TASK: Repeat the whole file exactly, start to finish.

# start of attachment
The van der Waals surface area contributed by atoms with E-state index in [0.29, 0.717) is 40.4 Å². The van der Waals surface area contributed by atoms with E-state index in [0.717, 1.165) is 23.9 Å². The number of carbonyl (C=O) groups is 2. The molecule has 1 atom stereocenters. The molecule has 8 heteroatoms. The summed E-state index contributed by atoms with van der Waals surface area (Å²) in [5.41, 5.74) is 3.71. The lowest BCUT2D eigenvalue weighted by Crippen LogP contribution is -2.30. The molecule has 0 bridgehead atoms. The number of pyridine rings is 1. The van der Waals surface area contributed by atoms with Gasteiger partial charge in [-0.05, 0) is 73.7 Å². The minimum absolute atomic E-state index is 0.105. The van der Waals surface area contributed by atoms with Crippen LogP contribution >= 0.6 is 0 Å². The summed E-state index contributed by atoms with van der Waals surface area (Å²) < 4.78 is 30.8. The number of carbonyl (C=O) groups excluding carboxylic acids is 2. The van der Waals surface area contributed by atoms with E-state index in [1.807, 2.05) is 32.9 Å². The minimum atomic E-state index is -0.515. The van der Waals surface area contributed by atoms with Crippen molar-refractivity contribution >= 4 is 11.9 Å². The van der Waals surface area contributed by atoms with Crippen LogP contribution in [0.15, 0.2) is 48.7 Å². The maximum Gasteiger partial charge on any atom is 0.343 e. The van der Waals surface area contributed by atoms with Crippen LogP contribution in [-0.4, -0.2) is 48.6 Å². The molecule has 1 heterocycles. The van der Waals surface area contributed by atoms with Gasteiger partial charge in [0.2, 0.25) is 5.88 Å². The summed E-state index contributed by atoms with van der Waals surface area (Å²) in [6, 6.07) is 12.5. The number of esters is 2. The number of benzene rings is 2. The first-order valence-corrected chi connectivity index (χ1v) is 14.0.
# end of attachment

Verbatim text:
The van der Waals surface area contributed by atoms with E-state index in [0.29, 0.717) is 40.4 Å². The van der Waals surface area contributed by atoms with E-state index in [0.717, 1.165) is 23.9 Å². The number of carbonyl (C=O) groups is 2. The molecule has 1 atom stereocenters. The molecule has 8 heteroatoms. The summed E-state index contributed by atoms with van der Waals surface area (Å²) in [5.41, 5.74) is 3.71. The lowest BCUT2D eigenvalue weighted by Crippen LogP contribution is -2.30. The molecule has 0 bridgehead atoms. The number of pyridine rings is 1. The van der Waals surface area contributed by atoms with Gasteiger partial charge in [-0.05, 0) is 73.7 Å². The minimum absolute atomic E-state index is 0.105. The van der Waals surface area contributed by atoms with Crippen LogP contribution >= 0.6 is 0 Å². The summed E-state index contributed by atoms with van der Waals surface area (Å²) < 4.78 is 30.8. The number of carbonyl (C=O) groups excluding carboxylic acids is 2. The van der Waals surface area contributed by atoms with E-state index in [1.807, 2.05) is 32.9 Å². The minimum atomic E-state index is -0.515. The van der Waals surface area contributed by atoms with Crippen molar-refractivity contribution >= 4 is 11.9 Å². The van der Waals surface area contributed by atoms with Crippen LogP contribution in [0.15, 0.2) is 48.7 Å². The maximum Gasteiger partial charge on any atom is 0.343 e. The van der Waals surface area contributed by atoms with Crippen LogP contribution in [-0.4, -0.2) is 48.6 Å². The molecule has 1 heterocycles. The van der Waals surface area contributed by atoms with Gasteiger partial charge in [0.2, 0.25) is 5.88 Å². The summed E-state index contributed by atoms with van der Waals surface area (Å²) in [6, 6.07) is 12.5. The number of esters is 2. The number of benzene rings is 2. The first-order valence-corrected chi connectivity index (χ1v) is 14.0.